Maybe. But technology is in the hands of abusers, too. And when it's government intelligence doing the abusing, often they have at their disposal better technology than us common folk do. Remember this story from last fall about tiny "insect drones"?

    Less high-tech was the photoshopped picture of John Kerry at a Jane Fonda rally (or maybe it was Jane Fonda at a John Kerry rally) that circulated around the last election.

    I think what technology is doing is breeding a nation of skeptics who don't trust anything they see or hear. And that's the most dangerous of all, because that means people are being led by emotions, not information--the most easily manipulated and deceived group of people there are.

  3. One more thing that may interest you:

    Whistle-blower site taken offline

    A controversial website that allows whistle-blowers to anonymously post government and corporate documents has been taken offline in the US., as it is known, was cut off from the internet following a California court ruling, the site says.

  4. The Wall Street Journal reports that tax evaders using tradtional tax havens like Liechtenstein are at greater risk than they used to be. Leichtenstein banks are subject to strict privacy laws that protect taxpayers who use the banks to evade taxes in countries like Germany. So German tax dodgers thought they were safe in Liechtenstein. . . . But technology is changing the world. An employee at a Leichtensetin bank stole customer data. And instead of using it to commit identity theft, he offered it for sale to tax authorities around the world, including the German tax authority. The Germans accepted the offer. The German government paid 4.2 million euros for the (stolen!) data. The data have triggered tax investigations against hundreds of German tax dodgers. The biggest fish caught in this German dragnet so far is the head of Deutsche Post AG, a major company.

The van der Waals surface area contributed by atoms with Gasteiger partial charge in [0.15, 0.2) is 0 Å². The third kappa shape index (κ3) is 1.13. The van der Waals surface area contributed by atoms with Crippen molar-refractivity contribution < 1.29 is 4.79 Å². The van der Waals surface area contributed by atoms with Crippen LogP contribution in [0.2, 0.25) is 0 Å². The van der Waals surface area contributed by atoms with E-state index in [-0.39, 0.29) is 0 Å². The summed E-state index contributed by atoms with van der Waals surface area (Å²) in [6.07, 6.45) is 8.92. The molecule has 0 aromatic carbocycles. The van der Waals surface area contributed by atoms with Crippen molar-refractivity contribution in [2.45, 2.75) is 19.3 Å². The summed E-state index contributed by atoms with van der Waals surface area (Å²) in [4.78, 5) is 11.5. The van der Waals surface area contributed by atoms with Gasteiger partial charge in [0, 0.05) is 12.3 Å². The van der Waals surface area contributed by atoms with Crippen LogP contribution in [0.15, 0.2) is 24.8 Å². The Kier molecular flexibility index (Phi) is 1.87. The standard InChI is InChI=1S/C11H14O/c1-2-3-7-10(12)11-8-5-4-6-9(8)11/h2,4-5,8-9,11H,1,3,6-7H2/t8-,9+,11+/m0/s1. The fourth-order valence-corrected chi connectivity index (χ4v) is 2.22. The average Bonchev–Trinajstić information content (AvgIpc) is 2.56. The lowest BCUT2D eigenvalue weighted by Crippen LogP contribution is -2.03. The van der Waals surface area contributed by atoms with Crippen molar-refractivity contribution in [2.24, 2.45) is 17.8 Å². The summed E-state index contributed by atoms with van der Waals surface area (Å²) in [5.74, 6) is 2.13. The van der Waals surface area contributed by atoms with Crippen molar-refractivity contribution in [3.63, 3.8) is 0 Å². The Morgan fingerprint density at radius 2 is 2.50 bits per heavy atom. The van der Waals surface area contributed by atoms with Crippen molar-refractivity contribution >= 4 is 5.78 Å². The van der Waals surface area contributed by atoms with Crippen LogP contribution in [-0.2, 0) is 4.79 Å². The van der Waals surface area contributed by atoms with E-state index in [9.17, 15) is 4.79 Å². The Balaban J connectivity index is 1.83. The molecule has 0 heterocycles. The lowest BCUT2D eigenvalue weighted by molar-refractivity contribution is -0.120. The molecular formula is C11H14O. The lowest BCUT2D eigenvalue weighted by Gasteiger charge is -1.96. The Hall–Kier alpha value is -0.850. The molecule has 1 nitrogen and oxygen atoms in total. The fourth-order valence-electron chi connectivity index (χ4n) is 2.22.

For anyone violating any law anywhere, the world is becoming less safe. In the old days a tax dodger thought Liechtenstein could protect him. But today, an employee can steal the tax dodger's data from a Liechtenstein bank and easily (thanks to modern communication technology) put it up for sale to all tax authorities in the world.

    Note that the former bank employee who stole the customer data is believed to reside in Australia, which at least temporarily makes it difficult for Liechtenstein authorities to catch up with him (though eventually they may). But with the Internet, the telephone system and FedEx, he has no problem negotiating with his "customers" -- the tax authorities of the world.

    "Stolen Data Spur Tax Probes," Wall Street Journal, Feb. 19, 2008, p. A4.